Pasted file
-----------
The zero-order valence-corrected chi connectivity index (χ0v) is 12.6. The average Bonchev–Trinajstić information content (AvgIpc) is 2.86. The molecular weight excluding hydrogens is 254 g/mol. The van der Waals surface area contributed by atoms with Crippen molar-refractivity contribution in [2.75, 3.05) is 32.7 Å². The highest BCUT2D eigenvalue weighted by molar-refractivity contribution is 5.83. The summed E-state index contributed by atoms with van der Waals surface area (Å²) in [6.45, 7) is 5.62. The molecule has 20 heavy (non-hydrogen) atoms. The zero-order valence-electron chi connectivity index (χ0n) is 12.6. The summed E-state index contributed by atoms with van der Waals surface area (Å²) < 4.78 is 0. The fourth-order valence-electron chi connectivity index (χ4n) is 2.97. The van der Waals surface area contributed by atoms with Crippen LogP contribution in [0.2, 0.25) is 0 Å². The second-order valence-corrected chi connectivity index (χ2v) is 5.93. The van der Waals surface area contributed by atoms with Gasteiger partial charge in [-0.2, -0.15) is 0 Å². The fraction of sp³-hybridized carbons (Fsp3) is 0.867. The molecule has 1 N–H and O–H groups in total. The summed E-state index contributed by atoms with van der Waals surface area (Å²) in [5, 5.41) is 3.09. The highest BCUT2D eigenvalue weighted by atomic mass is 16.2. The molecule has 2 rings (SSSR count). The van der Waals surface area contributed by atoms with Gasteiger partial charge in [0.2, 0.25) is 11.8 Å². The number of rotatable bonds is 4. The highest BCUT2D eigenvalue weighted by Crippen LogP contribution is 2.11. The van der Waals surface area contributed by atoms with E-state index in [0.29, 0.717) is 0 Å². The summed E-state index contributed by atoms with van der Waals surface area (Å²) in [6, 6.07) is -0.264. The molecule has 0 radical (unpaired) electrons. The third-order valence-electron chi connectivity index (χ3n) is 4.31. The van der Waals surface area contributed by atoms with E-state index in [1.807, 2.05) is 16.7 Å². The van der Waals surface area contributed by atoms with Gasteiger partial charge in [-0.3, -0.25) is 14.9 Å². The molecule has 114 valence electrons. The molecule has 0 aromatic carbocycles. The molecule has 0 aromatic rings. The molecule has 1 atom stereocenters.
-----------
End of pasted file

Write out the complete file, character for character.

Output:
The zero-order valence-corrected chi connectivity index (χ0v) is 12.6. The average Bonchev–Trinajstić information content (AvgIpc) is 2.86. The molecular weight excluding hydrogens is 254 g/mol. The van der Waals surface area contributed by atoms with Crippen molar-refractivity contribution in [2.75, 3.05) is 32.7 Å². The highest BCUT2D eigenvalue weighted by molar-refractivity contribution is 5.83. The summed E-state index contributed by atoms with van der Waals surface area (Å²) in [6.45, 7) is 5.62. The molecule has 20 heavy (non-hydrogen) atoms. The zero-order valence-electron chi connectivity index (χ0n) is 12.6. The summed E-state index contributed by atoms with van der Waals surface area (Å²) < 4.78 is 0. The fourth-order valence-electron chi connectivity index (χ4n) is 2.97. The van der Waals surface area contributed by atoms with Crippen LogP contribution in [0.2, 0.25) is 0 Å². The second-order valence-corrected chi connectivity index (χ2v) is 5.93. The van der Waals surface area contributed by atoms with Gasteiger partial charge in [-0.2, -0.15) is 0 Å². The fraction of sp³-hybridized carbons (Fsp3) is 0.867. The molecule has 1 N–H and O–H groups in total. The summed E-state index contributed by atoms with van der Waals surface area (Å²) in [5, 5.41) is 3.09. The highest BCUT2D eigenvalue weighted by atomic mass is 16.2. The molecule has 2 rings (SSSR count). The van der Waals surface area contributed by atoms with Gasteiger partial charge in [0.2, 0.25) is 11.8 Å². The number of rotatable bonds is 4. The highest BCUT2D eigenvalue weighted by Crippen LogP contribution is 2.11. The van der Waals surface area contributed by atoms with E-state index in [0.29, 0.717) is 0 Å². The summed E-state index contributed by atoms with van der Waals surface area (Å²) in [6, 6.07) is -0.264. The molecule has 0 radical (unpaired) electrons. The third-order valence-electron chi connectivity index (χ3n) is 4.31. The van der Waals surface area contributed by atoms with E-state index in [1.807, 2.05) is 16.7 Å². The van der Waals surface area contributed by atoms with Gasteiger partial charge in [-0.3, -0.25) is 14.9 Å². The molecule has 114 valence electrons. The molecule has 0 aromatic carbocycles. The molecule has 0 aromatic rings. The molecule has 1 atom stereocenters.